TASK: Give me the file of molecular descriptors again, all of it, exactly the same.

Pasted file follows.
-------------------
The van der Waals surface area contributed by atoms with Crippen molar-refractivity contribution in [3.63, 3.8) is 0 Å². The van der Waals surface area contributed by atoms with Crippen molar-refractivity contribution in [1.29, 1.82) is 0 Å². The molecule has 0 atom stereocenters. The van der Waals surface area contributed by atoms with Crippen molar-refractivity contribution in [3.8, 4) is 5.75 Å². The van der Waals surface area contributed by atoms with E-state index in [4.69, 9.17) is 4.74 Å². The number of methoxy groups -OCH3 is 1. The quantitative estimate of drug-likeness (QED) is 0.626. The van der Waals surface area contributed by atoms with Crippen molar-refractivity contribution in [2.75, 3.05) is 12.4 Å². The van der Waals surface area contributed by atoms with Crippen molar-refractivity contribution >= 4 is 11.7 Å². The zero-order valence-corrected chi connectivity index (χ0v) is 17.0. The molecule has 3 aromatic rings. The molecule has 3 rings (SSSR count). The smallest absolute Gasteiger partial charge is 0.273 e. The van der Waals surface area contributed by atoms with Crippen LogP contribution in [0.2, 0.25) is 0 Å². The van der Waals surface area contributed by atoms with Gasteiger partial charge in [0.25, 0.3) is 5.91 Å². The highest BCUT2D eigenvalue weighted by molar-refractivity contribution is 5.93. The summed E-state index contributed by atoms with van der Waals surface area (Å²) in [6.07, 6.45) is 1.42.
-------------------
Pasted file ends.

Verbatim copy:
The van der Waals surface area contributed by atoms with Crippen molar-refractivity contribution in [3.63, 3.8) is 0 Å². The van der Waals surface area contributed by atoms with Crippen molar-refractivity contribution in [1.29, 1.82) is 0 Å². The molecule has 0 atom stereocenters. The van der Waals surface area contributed by atoms with Crippen molar-refractivity contribution in [3.8, 4) is 5.75 Å². The van der Waals surface area contributed by atoms with E-state index in [4.69, 9.17) is 4.74 Å². The number of methoxy groups -OCH3 is 1. The quantitative estimate of drug-likeness (QED) is 0.626. The van der Waals surface area contributed by atoms with Crippen molar-refractivity contribution in [2.75, 3.05) is 12.4 Å². The van der Waals surface area contributed by atoms with Crippen molar-refractivity contribution >= 4 is 11.7 Å². The zero-order valence-corrected chi connectivity index (χ0v) is 17.0. The molecule has 3 aromatic rings. The molecule has 3 rings (SSSR count). The smallest absolute Gasteiger partial charge is 0.273 e. The van der Waals surface area contributed by atoms with Crippen LogP contribution in [0.2, 0.25) is 0 Å². The van der Waals surface area contributed by atoms with Gasteiger partial charge in [0.25, 0.3) is 5.91 Å². The highest BCUT2D eigenvalue weighted by molar-refractivity contribution is 5.93. The summed E-state index contributed by atoms with van der Waals surface area (Å²) in [6.07, 6.45) is 1.42.